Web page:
The New Practices and Infrastructures of Participation: How the popularity of Twitch.tv challenges old and new ideas about television viewing
Journal article, Peer reviewed
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Original versionInformation, Communication & Society. 2018, . 10.1080/1369118X.2018.1529193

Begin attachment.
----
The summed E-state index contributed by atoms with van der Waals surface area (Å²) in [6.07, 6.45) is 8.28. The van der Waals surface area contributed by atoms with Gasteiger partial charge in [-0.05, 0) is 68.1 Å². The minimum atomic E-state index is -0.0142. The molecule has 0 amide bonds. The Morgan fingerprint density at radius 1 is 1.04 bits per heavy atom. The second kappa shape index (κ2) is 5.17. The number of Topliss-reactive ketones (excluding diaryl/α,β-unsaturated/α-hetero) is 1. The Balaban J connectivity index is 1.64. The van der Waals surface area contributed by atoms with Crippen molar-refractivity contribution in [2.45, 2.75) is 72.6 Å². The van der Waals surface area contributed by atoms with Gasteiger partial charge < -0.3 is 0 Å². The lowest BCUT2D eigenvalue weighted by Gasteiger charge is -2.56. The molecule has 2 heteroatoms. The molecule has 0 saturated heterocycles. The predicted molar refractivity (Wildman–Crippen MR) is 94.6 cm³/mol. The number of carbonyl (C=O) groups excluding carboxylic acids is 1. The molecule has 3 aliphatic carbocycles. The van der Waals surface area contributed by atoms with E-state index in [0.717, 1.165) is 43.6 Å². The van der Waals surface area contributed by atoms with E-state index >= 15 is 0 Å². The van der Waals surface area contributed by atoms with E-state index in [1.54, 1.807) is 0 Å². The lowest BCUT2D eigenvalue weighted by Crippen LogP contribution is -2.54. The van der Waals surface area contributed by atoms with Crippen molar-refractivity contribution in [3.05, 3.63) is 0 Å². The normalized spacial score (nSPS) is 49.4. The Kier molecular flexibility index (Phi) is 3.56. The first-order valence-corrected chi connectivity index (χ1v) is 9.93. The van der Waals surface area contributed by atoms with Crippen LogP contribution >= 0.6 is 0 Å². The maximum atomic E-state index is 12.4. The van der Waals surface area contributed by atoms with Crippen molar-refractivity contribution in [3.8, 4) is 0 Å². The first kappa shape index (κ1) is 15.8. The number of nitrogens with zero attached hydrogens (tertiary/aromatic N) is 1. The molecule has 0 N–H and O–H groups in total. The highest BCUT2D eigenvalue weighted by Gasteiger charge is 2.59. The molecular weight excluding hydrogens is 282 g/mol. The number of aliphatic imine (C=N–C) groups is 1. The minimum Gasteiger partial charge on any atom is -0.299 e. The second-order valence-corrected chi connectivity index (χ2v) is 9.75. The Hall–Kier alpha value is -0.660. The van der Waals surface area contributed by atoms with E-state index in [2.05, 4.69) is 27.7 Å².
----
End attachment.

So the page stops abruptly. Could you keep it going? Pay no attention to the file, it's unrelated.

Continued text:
A central theme in media research has been the transition from traditional broadcast media, like television and radio, to social media and streaming services. For both researchers and practitioners in the field, a crucial concern has been how to understand the emerging forms of flexibility and interactivity that characterize the use of new media platforms. This article adds to this work by analyzing new viewing and audience practices of the streaming platform Twitch, addressing how emergent ways of viewing and engaging with broadcasts both challenges and revitalizes established concepts from television audience studies. For some years, researchers and media analytics have been discussing to which extent Netflix, Hulu, YouTube and other on-demand streaming services represents the death of linear-TV [see, e.g., Lotz, A. D. (2014). The television will be revolutionized. New York, NY: New York University Press; Lotz, A. D. (2017). A treatise on internet-distributed television. Michigan, MI: Maize Books; Buonanno, M. (2016). (Not yet) the end of television: Editor’s introduction [Special issue]. Media and Communication, 4(3), 95–98]. Conventional wisdom dictates that only sports and other great events will uphold the flow, linearity and liveness of traditional television. However, our analysis shows how linear-TV is re-emerging in other, novel forms as well. Central to the analysis is the concepts of ‘spatial switching’ and ‘affective switching’, which is used to illuminate the ways in which Twitch practices and infrastructures introduces new dimensions of flexibility, convenience and user-control to flow, liveness and linear-TV.